The depths of the TARDIS interior are better served here in this story than in any other to date, period. All the architecture fits in with the white roundelled walls and pillars, and there are enough sections, open spaces, attached rooms, and other additions to truly make it seem like an endless maze. Much better than the one overly-distinctive corridor outside Romana's room that was over-used repeatedly all through "Logopolis" (story no. 116). The Zero Room is also a wonderful addition to the story, giving the characters a clear goal for their wandering through the interior maze, and being a fascinating and magical place in and of itself.
Peter Davison's DoctorThe companions pretty much own the opening action of the story. Only after things settle down do we get to explore the new Peter Davison Doctor. Davison does some impressions of William Hartnell and Patrick Troughton that are a delight to behold now that I've become a knowledgeable fan of the whole show. However, when I first saw it, I had no idea what it was all about, and was not very well impressed. Indeed, Davison's lines in the first two episodes are packed so full of old references to earlier eras and people, one almost guarantees it will go over most people's heads and be confusing. In my mind, this makes it harder to get into Davison's portrayal of the Doctor, because in essence, he is not yet showing it. The regeneration trauma getting in the way of him taking command of the adventure and becoming heroic, which is extended and lengthened in this story more than in most other Doctors' debuts, is also a huge disadvantage. While I might be tempted to introduce others to Doctor Who with this story, knowing how well it shows off the TARDIS and is the beginning of my favourite Doctor's era, I don't think it really shows the Doctor in a way that can capture new viewers and make them fans of the show.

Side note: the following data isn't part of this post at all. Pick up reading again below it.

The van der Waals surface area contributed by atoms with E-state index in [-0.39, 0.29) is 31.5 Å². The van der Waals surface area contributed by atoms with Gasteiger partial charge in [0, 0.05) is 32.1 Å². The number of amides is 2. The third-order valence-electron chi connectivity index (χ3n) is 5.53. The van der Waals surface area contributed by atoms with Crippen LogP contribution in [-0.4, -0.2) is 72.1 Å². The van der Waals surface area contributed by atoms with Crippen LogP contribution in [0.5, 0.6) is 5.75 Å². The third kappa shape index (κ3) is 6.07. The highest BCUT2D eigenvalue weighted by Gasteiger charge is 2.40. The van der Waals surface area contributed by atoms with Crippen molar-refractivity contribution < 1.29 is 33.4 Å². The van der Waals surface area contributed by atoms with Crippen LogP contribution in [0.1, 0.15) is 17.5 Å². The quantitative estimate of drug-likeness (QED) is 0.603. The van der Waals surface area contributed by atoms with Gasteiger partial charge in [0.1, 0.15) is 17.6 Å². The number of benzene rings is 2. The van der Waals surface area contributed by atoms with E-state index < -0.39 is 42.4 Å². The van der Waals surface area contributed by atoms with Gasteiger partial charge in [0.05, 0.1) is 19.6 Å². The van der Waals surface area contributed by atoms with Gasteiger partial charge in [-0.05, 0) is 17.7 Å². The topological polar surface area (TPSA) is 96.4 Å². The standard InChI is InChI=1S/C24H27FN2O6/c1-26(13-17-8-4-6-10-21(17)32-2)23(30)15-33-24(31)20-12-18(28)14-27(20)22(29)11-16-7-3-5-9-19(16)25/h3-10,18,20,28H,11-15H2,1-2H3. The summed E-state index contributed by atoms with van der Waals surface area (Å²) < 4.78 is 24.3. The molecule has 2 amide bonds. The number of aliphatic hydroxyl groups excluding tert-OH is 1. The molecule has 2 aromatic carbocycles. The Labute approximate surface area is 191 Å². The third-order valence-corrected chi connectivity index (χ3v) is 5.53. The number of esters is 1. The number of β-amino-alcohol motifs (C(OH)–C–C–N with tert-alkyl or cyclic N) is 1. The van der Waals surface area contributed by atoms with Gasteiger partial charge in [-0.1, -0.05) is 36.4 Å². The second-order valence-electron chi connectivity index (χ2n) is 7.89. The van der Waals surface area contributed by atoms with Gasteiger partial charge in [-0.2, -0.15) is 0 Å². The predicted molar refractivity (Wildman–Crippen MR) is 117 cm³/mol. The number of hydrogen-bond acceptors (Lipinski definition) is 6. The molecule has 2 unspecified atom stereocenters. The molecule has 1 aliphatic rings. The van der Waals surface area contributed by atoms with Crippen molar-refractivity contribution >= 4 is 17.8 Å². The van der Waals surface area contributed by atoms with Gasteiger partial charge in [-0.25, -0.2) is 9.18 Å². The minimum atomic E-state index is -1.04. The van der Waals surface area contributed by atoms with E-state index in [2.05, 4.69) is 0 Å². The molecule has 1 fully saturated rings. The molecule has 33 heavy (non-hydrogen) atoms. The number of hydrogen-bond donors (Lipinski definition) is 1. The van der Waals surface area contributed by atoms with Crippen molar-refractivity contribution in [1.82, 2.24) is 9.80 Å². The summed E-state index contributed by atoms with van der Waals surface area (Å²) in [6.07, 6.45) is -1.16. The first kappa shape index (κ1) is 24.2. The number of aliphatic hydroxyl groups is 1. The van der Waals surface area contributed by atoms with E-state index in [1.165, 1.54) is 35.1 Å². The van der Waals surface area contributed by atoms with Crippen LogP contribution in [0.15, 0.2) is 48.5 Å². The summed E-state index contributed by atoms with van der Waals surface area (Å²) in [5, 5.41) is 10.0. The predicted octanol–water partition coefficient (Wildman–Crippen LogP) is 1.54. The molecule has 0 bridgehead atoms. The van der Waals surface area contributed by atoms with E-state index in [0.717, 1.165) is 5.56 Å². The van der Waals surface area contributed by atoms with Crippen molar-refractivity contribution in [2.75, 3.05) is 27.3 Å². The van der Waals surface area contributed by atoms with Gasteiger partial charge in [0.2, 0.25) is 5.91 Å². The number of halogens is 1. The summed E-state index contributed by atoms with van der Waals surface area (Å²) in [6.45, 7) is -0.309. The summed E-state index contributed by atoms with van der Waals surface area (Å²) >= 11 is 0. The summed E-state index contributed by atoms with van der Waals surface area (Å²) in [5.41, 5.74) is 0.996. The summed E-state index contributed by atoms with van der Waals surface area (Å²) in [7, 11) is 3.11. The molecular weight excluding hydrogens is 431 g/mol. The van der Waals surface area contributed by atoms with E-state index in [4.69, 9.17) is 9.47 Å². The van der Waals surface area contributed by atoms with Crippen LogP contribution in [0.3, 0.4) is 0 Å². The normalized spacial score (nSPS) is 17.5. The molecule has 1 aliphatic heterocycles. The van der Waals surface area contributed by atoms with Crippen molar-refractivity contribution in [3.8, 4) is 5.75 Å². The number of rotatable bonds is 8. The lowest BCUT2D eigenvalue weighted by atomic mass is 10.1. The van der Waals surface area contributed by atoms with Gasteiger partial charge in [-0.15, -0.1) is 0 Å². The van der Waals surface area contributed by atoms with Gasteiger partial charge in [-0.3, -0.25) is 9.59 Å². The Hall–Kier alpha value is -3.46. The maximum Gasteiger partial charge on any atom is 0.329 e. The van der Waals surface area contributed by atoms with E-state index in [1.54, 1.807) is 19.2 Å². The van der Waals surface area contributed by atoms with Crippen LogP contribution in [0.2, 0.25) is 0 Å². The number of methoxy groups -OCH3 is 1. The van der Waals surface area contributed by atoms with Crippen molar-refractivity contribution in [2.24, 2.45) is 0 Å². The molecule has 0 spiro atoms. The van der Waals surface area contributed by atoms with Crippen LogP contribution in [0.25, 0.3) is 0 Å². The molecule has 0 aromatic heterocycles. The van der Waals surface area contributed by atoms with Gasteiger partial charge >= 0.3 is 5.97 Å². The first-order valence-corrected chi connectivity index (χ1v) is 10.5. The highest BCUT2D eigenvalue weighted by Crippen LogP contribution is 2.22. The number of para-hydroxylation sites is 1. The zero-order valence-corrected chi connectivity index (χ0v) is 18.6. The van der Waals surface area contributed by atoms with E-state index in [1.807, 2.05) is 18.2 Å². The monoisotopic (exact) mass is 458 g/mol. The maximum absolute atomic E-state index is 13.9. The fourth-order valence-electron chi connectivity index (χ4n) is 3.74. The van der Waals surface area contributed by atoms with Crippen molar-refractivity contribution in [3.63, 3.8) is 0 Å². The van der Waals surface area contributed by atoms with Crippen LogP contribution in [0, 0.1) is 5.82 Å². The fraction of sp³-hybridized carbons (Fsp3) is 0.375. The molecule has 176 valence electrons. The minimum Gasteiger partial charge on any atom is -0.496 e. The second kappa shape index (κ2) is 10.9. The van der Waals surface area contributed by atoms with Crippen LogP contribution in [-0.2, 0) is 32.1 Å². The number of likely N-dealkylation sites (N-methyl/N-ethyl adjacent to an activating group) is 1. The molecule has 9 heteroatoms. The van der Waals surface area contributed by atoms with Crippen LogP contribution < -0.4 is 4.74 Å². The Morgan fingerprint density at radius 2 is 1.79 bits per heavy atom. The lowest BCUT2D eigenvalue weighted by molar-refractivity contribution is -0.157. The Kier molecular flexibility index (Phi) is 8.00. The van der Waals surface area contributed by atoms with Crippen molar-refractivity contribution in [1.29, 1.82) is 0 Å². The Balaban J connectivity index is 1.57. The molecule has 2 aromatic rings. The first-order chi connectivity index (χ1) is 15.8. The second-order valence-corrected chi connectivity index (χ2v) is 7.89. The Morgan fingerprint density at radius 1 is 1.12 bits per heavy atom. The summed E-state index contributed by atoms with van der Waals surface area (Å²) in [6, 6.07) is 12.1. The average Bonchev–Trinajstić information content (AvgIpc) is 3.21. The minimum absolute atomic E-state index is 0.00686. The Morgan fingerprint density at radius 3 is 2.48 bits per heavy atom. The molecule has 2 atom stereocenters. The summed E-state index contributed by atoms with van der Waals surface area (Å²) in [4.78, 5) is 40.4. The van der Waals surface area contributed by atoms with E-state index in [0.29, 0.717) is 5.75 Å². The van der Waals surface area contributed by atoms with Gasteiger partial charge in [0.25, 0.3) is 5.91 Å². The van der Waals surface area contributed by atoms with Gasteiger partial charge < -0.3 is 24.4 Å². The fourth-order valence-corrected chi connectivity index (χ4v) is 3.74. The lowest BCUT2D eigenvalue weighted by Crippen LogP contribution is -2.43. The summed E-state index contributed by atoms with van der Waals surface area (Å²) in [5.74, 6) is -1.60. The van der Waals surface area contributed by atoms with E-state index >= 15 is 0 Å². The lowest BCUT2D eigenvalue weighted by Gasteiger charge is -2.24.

A lot of people, including Peter Davison himself, argue that he was too young for the role. I find this rather bizarre, when you consider what regeneration is supposed to be from a story and character point of view. Watch "Underworld" (story no. 96) again, which contains what is probably the best audio/visual explanation of the process, and you will see the point. The point is to extend length of life, and restore youth, energy, and vitality. Having a middle-aged-looking Doctor change into another middle-age-looking Doctor doesn't fulfill this need at all. Having an old Doctor transform into a young one is the essence of what it is all about. And really, this has only been achieved twice on the program: when William Hartnell gave way to Patrick Troughton, and when Peter Davison took over from Tom Baker.
Which leads me to the trait that I loved most about Peter's Doctor and which seemed to symbolize his era best: he was an old man in a young body, wise beyond his apparent years. I later came to empathize with him through this trait more so than I ever did with Adric. It's a huge part of what made Peter a great Doctor. I think the show could gain a lot of realism if each Doctor was shown to be much older when they leave the show than when they first join, and if the tight immediacy of between story continuity was loosened to make it seem as if a hundred or more years passed during each Doctor's era.
Will Peter Davison ever come back as the Doctor? Davison himself still seems keen to have another crack at it, keen that he could bring more to it now than before. It would be just too sweet, I think.
But enough digressing, let's get back to Castrovalva.....
Event OneThe early sequence surrounding Event One is great for a number of reasons. The concept itself is highly symbolic of the beginning of a new era for Peter's Doctor and the show as a whole. It's also a wonderfully spacey / unearthly setting emphasizing high technology and astronomy. Thirdly it contrasts the Doctor and the Master while showcasing each in their own "home" environments, demonstrating the time/space travel abilities of their TARDISes. It is just a pity that a lot of it became overly wordy, particularly in the sidetracks that Nyssa and Tegan get into. And the pace is often not very riveting.